Due to its proximity to the Bay of Bengal, seafood finds its way to the table regularly, which is not the case on the Indian side of Bengal. Loitte or Bombay Duck is a popular favourite, says Afroz. Ingredients like Posto or poppy seeds, essential to the cuisine in India, is rarely used in her country except as thickening agents for gravy. Homemade garam masala is a subtle blend of cinnamon, cardamom and bay leaves. Cloves are rarely used, however, a more robust blend is used to cook celebratory meals.

Afroz also talks eloquently about bhorta, a unique concept in Bangladeshi cooking. It is a technique where the main ingredient is either boiled, smoked, roasted, blanched or broiled and then mixed with sauteed ginger and garlic, raw onions, chillies and mustard oil. There is no further cooking once it has gone through any of these processes.

“The idea is to eliminate food wastage as bhorta can be prepared with just about anything,” informs Afroz adding a bhorta made of nuts, fruits, vegetables, fish, meat, eggs, liver, peels, fish heads and tails are all delicacies in themselves.


Every cuisine has its favourites, and what keeps people together on both sides of the border is a shared interest in a fish that is every Bengali’s beloved - the hilsa or ilish - a variety of herring that lives in the sea and swims upstream to spawn.

Afroz informs its popularity transcends the border as well as class and religious barriers due to its rich flavour and texture. Although known for its exorbitant cost, however around late August-September prices dip drastically making it highly affordable.

Hilsa holds sentimental value for every Bengali, but when it comes to cooking the fish, they remain divided. Indian Bengalis believe in celebrating its distinct flavour by preparing simple curries using nigella seeds and aubergines or steamed in a mustard paste (the ubiquitous bhapa ilish) sans onion and garlic; but recipes vary dramatically in Bangladesh.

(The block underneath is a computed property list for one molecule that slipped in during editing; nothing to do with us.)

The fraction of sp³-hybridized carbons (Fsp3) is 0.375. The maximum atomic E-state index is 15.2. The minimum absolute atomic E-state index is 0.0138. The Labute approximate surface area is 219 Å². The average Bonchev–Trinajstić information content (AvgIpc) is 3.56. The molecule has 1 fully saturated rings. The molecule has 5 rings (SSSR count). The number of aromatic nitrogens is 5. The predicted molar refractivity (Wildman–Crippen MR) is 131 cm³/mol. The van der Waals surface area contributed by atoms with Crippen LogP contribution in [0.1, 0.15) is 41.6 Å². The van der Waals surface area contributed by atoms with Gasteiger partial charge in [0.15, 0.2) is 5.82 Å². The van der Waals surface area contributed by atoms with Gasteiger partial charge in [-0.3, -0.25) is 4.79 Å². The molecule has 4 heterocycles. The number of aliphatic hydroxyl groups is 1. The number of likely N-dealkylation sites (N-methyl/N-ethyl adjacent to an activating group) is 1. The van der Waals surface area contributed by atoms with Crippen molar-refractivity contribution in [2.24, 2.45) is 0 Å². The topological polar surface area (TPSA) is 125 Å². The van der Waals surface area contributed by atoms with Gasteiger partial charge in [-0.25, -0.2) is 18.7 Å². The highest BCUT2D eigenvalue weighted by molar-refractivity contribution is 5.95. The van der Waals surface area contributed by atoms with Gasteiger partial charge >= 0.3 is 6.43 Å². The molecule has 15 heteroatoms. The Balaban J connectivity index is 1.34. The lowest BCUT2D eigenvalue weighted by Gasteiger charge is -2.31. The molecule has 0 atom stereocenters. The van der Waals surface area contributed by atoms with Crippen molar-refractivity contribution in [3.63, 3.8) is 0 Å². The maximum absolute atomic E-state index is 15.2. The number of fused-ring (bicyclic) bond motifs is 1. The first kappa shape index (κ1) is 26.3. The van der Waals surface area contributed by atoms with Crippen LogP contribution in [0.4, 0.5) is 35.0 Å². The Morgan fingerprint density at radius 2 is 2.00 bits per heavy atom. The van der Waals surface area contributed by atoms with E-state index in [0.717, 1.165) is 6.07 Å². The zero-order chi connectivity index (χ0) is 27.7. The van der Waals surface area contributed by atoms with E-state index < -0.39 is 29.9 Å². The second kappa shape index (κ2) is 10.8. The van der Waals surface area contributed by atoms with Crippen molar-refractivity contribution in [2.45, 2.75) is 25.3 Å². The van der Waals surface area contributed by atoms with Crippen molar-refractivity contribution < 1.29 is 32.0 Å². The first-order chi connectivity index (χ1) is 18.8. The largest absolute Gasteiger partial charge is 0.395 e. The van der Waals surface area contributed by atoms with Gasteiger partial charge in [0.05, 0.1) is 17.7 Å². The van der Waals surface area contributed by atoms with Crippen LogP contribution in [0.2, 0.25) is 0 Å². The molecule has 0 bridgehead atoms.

“It is unimaginable to cook ilish without onion and garlic back home, something considered as almost blasphemy in West Bengal!” exclaims Afroz. The versatility of the fish speaks for itself in the form of some interesting recipes she says. For instance, a rustic, slow-cooked recipe called haate-maakha ilisher jhaal (haat means hand and maakha is to smear) involves rubbing the fish with the juices of onion and garlic followed by adding raw onions, green chillies and turmeric and allowing everything to cook slowly. 

She also tells me of aash bhorta, a recipe where the scales of the fish are shallow-fried to make them crispy and then ground into a paste and mixed with raw onions and fried red chillies.

It is evident that the culinary diversity of a region is often influenced by religion. It is no surprise then that Bangladesh, being a predominantly Islamic country, borrows much from Arabic and Persian cuisine. Ingredients such as sewai or vermicelli, pistachios, almonds and dry fruits imported from the Gulf are regular in sweets.

Afroz tells me she has often heard people referring to certain dishes or ingredients as ‘Hindu’. “Luchi is supposed to be a Hindu food item and so are some vegetarian recipes that are typical to West Bengal.” As I wipe up a bowl of laccha custard, a pudding layered with vermicelli and milk, I can only imagine how a shared culture may not always mean an identical platter.